• Solar active heating
  • Solar hot water
  • Solar passive heating
  • Drought resistant landscaping

How Do You Know That A Home Is Truly Green?

Green Certification Programs

Having some green features in a home does not make the home itself green.  In fact, the word green has become so over used that the Durham Chapel Hill Home Builders Association has renamed its Green Building Council the High Performance Building Council.

There are four different programs that builders can choose from to get different levels of green certification.  These programs are:

  • The National Green Building Standard (NGBS)
  • Leadership in Energy and Efficient Design (LEED)
  • ecoSelect
  • Energy Star

Each of these programs has different requirements and features.  What is similar across these programs is the requirement for third party verification to become certified.

Green Certification Programs Compared

The National Green Building Standard is the only green rating system for homes and apartments developed by the American National Standards Institute (ANSI).  To achieve this certification, third party verifiers ensure that the following six components are in place at every site and for each home.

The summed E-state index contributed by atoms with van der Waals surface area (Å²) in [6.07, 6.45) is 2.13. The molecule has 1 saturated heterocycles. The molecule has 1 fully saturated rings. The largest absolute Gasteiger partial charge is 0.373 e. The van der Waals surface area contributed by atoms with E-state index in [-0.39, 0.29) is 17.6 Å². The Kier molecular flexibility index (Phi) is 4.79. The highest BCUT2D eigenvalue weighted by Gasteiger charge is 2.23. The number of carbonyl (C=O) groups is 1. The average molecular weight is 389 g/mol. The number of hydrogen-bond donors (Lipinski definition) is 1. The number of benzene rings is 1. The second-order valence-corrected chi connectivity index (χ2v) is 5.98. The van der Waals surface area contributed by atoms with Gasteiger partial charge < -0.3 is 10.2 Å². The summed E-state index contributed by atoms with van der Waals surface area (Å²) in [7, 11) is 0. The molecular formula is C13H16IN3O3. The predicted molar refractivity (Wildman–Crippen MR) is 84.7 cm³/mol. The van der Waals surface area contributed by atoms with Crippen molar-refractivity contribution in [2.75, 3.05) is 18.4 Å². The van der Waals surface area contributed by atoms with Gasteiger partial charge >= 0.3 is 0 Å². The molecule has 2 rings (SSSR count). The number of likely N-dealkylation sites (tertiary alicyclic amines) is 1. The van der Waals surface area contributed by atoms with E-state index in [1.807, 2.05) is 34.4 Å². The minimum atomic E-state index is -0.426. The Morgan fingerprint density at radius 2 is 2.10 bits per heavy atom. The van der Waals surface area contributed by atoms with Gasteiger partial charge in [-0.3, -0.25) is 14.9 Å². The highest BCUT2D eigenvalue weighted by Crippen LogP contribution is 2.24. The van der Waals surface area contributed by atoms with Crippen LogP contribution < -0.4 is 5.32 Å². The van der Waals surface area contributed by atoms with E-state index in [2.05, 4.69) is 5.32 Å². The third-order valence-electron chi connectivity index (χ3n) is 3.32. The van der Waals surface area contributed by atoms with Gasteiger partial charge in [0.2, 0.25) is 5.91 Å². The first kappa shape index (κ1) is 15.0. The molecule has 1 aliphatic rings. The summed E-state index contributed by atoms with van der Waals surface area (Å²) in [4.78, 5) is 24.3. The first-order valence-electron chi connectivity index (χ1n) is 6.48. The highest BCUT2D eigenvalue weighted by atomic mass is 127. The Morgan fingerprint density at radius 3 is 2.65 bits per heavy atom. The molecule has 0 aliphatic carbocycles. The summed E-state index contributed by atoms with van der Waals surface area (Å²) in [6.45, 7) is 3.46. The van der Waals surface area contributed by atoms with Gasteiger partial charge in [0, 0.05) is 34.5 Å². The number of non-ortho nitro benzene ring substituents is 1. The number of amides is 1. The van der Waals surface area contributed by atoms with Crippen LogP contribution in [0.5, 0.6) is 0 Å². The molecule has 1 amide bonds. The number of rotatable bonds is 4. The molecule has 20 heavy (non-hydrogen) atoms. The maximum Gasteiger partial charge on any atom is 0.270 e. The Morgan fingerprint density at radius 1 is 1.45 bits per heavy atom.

• Site design, lot preparation and development
  • Resource efficiency
  • Energy efficiency
  • Water efficiency
  • Indoor air quality
  • Operation, maintenance & home owner education

The NGBS certification can be achieved at the Bronze, Silver, Gold and Emerald levels.

 LEED is an internationally recognized certification program that requires third party verification for buildings or neighborhoods.  While LEED can be applied to homes, it is more often applied to commercial buildings.  LEED has three certification levels: Silver, Gold and Platinum.

Energy Star is a series of checklists and inspections, testing and verifications developed by the U.S. Environmental Protection Agency (EPA).  Homes with the energy star label deliver better quality, comfort and durability compared to a typical, code-built, home.

ecoSelect is a national program whereby the standards can be measured to show improved energy efficiency.  The ecoSelect program provides a basis for reducing a home’s energy use while incorporating indoor air quality and water efficiency requirements.

If you are interested in green or energy efficient homes, you have probably heard of a HERS Index or score.  But, what is the HERS index exactly?